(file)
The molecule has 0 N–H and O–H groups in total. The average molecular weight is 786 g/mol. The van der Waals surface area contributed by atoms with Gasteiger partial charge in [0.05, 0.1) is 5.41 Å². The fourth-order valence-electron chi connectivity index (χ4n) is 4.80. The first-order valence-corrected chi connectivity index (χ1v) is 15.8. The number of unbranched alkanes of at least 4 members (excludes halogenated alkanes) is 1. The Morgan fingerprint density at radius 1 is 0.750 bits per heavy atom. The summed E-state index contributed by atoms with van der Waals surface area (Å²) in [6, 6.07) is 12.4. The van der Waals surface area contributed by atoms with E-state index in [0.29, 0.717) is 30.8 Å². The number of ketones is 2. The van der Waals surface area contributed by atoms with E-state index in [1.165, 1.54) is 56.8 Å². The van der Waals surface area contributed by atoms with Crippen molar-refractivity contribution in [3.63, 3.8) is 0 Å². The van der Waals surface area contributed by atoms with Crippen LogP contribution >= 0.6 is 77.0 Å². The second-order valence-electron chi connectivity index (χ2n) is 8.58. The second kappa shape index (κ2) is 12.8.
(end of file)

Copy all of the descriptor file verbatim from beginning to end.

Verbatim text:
The molecule has 0 N–H and O–H groups in total. The average molecular weight is 786 g/mol. The van der Waals surface area contributed by atoms with Gasteiger partial charge in [0.05, 0.1) is 5.41 Å². The fourth-order valence-electron chi connectivity index (χ4n) is 4.80. The first-order valence-corrected chi connectivity index (χ1v) is 15.8. The number of unbranched alkanes of at least 4 members (excludes halogenated alkanes) is 1. The Morgan fingerprint density at radius 1 is 0.750 bits per heavy atom. The summed E-state index contributed by atoms with van der Waals surface area (Å²) in [6, 6.07) is 12.4. The van der Waals surface area contributed by atoms with E-state index in [0.29, 0.717) is 30.8 Å². The number of ketones is 2. The van der Waals surface area contributed by atoms with E-state index in [1.165, 1.54) is 56.8 Å². The van der Waals surface area contributed by atoms with Crippen molar-refractivity contribution in [3.63, 3.8) is 0 Å². The van der Waals surface area contributed by atoms with Crippen LogP contribution >= 0.6 is 77.0 Å². The second-order valence-electron chi connectivity index (χ2n) is 8.58. The second kappa shape index (κ2) is 12.8.